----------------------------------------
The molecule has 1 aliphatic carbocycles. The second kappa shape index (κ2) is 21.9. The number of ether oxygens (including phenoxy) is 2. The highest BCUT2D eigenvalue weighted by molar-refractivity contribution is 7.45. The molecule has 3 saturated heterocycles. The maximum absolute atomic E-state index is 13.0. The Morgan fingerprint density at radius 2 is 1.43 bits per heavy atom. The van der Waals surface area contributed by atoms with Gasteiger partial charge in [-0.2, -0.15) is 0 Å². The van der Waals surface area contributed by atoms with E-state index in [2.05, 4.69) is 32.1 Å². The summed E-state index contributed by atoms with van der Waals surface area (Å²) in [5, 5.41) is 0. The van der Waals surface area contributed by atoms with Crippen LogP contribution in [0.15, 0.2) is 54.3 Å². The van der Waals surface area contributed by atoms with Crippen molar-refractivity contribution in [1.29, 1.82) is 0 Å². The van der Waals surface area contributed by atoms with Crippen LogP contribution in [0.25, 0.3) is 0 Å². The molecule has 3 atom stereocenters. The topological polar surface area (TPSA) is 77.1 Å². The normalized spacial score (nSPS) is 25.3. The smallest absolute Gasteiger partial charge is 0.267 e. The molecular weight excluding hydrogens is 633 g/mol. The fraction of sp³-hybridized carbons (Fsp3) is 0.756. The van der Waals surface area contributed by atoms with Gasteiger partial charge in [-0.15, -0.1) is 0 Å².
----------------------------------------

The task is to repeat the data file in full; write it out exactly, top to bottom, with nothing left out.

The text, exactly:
The molecule has 1 aliphatic carbocycles. The second kappa shape index (κ2) is 21.9. The number of ether oxygens (including phenoxy) is 2. The highest BCUT2D eigenvalue weighted by molar-refractivity contribution is 7.45. The molecule has 3 saturated heterocycles. The maximum absolute atomic E-state index is 13.0. The Morgan fingerprint density at radius 2 is 1.43 bits per heavy atom. The van der Waals surface area contributed by atoms with Gasteiger partial charge in [-0.2, -0.15) is 0 Å². The van der Waals surface area contributed by atoms with E-state index in [2.05, 4.69) is 32.1 Å². The summed E-state index contributed by atoms with van der Waals surface area (Å²) in [5, 5.41) is 0. The van der Waals surface area contributed by atoms with Crippen LogP contribution in [0.15, 0.2) is 54.3 Å². The van der Waals surface area contributed by atoms with Crippen molar-refractivity contribution in [1.29, 1.82) is 0 Å². The van der Waals surface area contributed by atoms with Crippen LogP contribution in [0.25, 0.3) is 0 Å². The molecule has 3 atom stereocenters. The topological polar surface area (TPSA) is 77.1 Å². The normalized spacial score (nSPS) is 25.3. The smallest absolute Gasteiger partial charge is 0.267 e. The molecular weight excluding hydrogens is 633 g/mol. The fraction of sp³-hybridized carbons (Fsp3) is 0.756. The van der Waals surface area contributed by atoms with Gasteiger partial charge in [-0.15, -0.1) is 0 Å².